Just when it looked as if there would be peace, that the conferences were done realigning, the Big Ten struck another blow that will send shock waves across the country.
Financially strapped Maryland grabbed the Big Ten’s lifeline on Monday, agreeing to become the conference’s new southern base along the East Coast.
On Tuesday, Rutgers will gleefully jump aboard, too, and complete the Big Ten’s new Mid-Atlantic bookends.
Big Ten Commissioner Jim Delany said the move was about demographics and claiming new territory, to keep the conference vibrant and competitive for decades to come.
Simply put: The Midwest is not growing fast enough to sustain the Big Ten long term, so it needs to go where the people are.
It was a move not for 2014, when the Terps and Scarlet Knights will settle into the Leaders Division with Ohio State and Wisconsin, but with an eye toward 2030.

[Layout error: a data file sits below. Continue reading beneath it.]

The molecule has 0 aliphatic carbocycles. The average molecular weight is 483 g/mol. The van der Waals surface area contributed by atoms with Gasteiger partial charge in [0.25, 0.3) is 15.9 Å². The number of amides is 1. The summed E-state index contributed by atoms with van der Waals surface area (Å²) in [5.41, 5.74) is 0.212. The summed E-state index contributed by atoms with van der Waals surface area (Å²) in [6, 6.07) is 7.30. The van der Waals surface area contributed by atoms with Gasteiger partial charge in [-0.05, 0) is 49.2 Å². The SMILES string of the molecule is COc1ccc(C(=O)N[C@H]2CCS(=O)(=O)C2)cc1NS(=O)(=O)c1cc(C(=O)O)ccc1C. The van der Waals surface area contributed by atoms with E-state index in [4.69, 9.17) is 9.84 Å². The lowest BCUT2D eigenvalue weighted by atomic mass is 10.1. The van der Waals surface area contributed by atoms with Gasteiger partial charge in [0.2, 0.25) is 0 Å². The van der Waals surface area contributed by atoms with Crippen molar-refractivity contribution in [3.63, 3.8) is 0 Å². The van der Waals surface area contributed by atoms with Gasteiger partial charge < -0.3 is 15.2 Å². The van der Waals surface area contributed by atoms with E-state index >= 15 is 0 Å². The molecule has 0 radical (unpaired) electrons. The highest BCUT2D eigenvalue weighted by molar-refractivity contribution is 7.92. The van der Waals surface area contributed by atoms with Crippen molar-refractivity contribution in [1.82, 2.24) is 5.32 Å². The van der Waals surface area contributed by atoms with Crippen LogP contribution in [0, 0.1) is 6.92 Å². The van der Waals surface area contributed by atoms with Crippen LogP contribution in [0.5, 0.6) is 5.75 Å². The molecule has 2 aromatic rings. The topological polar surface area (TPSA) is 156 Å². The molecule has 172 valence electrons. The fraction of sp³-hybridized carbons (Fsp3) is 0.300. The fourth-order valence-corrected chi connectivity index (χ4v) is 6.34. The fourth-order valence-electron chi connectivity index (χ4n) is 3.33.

“I think the best of both worlds is to have traditions, but also to be able to pivot toward creative innovations when the opportunity presents or is required,” he said.
Delany noted how when the Southeastern Conference and Big 12 expanded, they planted their flags on new turf.
The Big 12 took West Virginia. The SEC added Texas A&M and Missouri, a school not far from what has always been considered Big Ten territory.
It should be noted that Maryland is about half as far from Atlanta as it is from Lincoln, Neb..
“We’re very proud of the fact that the Big Ten has been Midwest-centric,” Michigan athletic director David Brandon said. “But with population growth and shifts that have taken place over time, we know we need to grow into those areas where’s there’s more people, fans, alums and recruits.”
So what’s next for college football’s most powerful and prominent conferences.
When the ACC added Notre Dame, without its football program, and increased its exit fee to $50 million, the conventional wisdom was that the league had been locked down.